Don't pop the cork just yet. There are a number of reasons to toast the return of John Guare and Mel Shapiro's musical adaptation of Shakespeare's Two Gentlemen of Verona to the Delacorte, where it got its start 34 years ago. But this amiable new production of the show (with music by Galt MacDermot and lyrics by Guare) is not all cause for celebration.
Make no mistake: The show itself is a jubilant, warmhearted musical comedy that Shakespeare himself could be proud of. And it so sets its sights on entertainment that audiences today can be proud of it, too - its effortless ability to please should make faux frivolities like Dirty Rotten Scoundrels and Spamalot blanch.
But the overall atmosphere of the production, which is directed and choreographed by Kathleen Marshall, is one of a surprise party that the guest of honor was warned about in advance. There's no end to the merriment onstage, but so much of it is of the forced, artificial variety that you're propelled from beginning to end merely by the hope that you'll eventually be jolted back to theatrical reality.
That only happens when Norm Lewis and Renée Elise Goldsberry are at the center of the action. The two don't share the stage until near the end of the first act, but when they do (in the back-to-back songs "To Whom It May Concern Me" and "Night Letter"), its enough to put Central Park on temporary fire alert.
Goldsberry's Silvia, the daughter of the Duke of Milan, arrives at the letter-writing shop of Lewis's Valentine to send a missive to her beloved Eglamour, that he might rescue her from her arranged marriage to the wealthy Thurio. Goldsberry, reclining and writhing over Valentine's desk, is the picture of lurid, lusty desperation, a woman who'll give anything to get what she needs, and practically does. When her wiles become too much for Valentine and he acquiesces to her demands (and her love) and they sing together, Lewis and Goldsberry are the closest thing to musical theatre royalty New York has seen since Nathan Lane and Matthew Broderick left The Producers.
It's far more difficult to get involved in the companion story of Proteus (Oscar Isaac), Valentine's friend, who stays behind in Verona to court and make love to the beautiful Julia (Rosario Dawson), but is sent to Milan by his father. Julia, pregnant with his child, soon pursues him with her friend Lucetta (the ebullient Megan Lawrence), the two dressing up as men to protect their identity and what's left of their virtue. The spunky Lawrence pleases in her worldly wise role, but neither Isaac nor Dawson possesses a blaze-setting singing voice or a personal magnetism capable of filling the Delacorte, so their story seems of little immediate relevance.
That's also true of John Cariani and David Costabile, as Valetine's and Proteus's servants Speed and Launce. The characters' comic complaints are showstopping material, but Cariani and Costabile walk through their roles, expecting laughs that don't come naturally. Don Stephenson, as the strait-laced Thurio, and Paolo Montalban, as the self-important Eglamour, are better at making small characters into big audience-pleasers.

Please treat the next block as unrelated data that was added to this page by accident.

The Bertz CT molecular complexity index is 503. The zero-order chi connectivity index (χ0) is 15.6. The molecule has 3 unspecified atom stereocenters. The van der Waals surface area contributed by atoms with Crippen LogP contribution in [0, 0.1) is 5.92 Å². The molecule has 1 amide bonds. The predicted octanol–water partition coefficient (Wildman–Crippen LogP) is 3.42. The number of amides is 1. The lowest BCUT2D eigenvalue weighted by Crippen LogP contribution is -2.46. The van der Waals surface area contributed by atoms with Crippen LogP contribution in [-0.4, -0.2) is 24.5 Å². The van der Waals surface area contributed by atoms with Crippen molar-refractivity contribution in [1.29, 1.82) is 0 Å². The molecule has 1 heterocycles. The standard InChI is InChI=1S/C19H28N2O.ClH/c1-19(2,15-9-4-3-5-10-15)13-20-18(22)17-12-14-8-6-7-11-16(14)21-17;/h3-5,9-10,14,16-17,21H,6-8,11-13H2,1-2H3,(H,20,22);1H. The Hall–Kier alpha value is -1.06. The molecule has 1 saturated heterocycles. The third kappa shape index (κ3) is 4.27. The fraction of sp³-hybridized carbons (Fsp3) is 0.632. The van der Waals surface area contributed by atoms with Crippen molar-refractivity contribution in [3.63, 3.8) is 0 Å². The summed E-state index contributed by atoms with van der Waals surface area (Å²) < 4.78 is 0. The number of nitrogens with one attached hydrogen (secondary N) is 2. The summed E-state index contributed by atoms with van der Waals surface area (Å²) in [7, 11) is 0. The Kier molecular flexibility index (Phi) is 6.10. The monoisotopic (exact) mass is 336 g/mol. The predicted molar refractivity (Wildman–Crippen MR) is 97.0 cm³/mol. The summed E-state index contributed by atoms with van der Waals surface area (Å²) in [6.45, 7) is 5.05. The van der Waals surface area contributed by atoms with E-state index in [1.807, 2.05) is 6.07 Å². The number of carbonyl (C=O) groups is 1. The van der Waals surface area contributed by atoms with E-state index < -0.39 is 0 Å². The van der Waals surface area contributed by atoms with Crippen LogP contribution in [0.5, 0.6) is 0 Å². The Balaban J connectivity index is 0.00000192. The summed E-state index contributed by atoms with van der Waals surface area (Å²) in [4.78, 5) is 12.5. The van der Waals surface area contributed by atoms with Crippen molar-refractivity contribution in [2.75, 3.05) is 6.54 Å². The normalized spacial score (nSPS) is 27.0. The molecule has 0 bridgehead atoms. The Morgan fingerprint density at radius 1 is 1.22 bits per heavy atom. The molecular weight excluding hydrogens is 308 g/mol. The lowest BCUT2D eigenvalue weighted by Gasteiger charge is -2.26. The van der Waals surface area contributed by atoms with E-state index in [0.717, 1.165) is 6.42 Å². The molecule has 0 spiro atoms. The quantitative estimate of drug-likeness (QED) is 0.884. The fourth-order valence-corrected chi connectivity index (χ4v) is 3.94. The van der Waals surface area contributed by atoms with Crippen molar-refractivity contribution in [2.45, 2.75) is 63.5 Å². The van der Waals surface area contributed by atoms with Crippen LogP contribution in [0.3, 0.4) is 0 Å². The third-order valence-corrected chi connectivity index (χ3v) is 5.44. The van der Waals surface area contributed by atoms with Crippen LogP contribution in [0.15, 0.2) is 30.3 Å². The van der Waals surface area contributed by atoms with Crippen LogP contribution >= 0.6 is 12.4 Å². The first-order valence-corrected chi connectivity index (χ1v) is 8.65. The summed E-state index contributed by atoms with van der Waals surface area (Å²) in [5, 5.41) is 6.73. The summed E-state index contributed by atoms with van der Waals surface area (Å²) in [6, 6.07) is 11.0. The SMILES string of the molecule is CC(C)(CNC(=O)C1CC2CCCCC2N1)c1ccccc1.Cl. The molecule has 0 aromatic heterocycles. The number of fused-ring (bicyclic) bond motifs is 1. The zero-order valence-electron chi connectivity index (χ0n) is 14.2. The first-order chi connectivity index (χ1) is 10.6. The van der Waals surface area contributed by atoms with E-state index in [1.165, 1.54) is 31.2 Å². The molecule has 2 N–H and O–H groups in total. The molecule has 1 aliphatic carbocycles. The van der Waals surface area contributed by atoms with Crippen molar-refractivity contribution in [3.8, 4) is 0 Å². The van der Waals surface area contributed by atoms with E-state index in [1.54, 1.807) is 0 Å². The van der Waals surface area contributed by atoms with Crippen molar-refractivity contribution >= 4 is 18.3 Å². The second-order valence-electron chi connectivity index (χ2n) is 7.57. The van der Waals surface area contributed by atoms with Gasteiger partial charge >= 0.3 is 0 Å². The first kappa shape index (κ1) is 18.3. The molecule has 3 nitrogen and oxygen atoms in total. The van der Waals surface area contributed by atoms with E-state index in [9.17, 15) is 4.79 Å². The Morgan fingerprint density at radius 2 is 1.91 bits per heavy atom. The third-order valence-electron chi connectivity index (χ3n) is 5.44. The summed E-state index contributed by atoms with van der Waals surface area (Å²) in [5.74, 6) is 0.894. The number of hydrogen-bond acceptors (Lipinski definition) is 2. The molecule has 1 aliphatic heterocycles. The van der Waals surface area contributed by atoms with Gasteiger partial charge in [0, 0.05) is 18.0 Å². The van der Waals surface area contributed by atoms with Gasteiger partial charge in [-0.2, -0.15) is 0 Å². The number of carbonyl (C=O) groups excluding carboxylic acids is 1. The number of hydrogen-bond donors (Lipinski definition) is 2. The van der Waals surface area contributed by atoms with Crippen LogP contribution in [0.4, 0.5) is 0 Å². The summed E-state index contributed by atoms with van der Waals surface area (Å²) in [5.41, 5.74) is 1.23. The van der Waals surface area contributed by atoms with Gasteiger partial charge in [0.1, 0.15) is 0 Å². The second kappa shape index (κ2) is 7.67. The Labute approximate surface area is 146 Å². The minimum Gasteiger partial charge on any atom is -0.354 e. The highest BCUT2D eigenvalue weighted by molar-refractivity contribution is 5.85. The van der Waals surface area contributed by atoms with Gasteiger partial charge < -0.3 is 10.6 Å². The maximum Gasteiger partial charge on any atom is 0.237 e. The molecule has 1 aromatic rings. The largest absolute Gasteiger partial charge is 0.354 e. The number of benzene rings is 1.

Magnifying miniature moments into major set pieces is a big part of how Two Gentlemen of Verona generates its appeal; of the score's nearly three dozen songs, many last no longer than a minute or two - they're musical musings that appear and vanish in a heartbeat. And as the numbers run the gamut of early 1970s-multicultural rock, you may feel as though you're being taken on a whirlwind tour of islands ranging from Jamaica to the West Indes to Manhattan.
This allows Marshall little leeway in establishing a directorial or choreographic language, as she could do in the more leisurely Wonderful Town; without time to develop her dances, they tend to look like scenes from a low-budget aerobics infomercial. Even her one moment of real inspiration, a Matrix-inspired battle scene (complete with ninjas) when Valentine and Proteus take on Eglamour, is less compelling than the dragon fight it replaces. Except in rare instances ("Night Letter" and "Bring All the Boys Back Home," a satirical jab at unnecessary conflict, engagingly sung by Mel Johnson Jr. as the warmongering Duke) when the movement closely derives from the songs, this production is more interesting to listen to than it is to watch.
That's partially due to the colorful but uninspired scaffolding set (Riccardo Hernández) and Elizabethan funk costumes (Martin Pakledinaz), and partially the pulsing musical direction of Kimberly Grigsby (who, on a bandstand high above the stage, is more viscerally eye-catching than most of what happens below), though her nine-piece band at times sounds perilously thin. And it's partially due to the score, which asserts itself as a Tony loser but pleases considerably whenever it's allowed to communicate youthful, exuberant energy.
Unfortunately, that's not allowed often enough. The frenetic, full-company finale, "Love Has Driven Me Sane," for example, is so staid, so self-contained, and so in keeping with the rest of the show you might wonder when everyone was supposedly insane in the first place. Except for the terrific Lewis and Goldsberry, this Two Gentlemen of Verona is nearly uninvolving enough to make you lose your own mind.
Two Gentlemen of Verona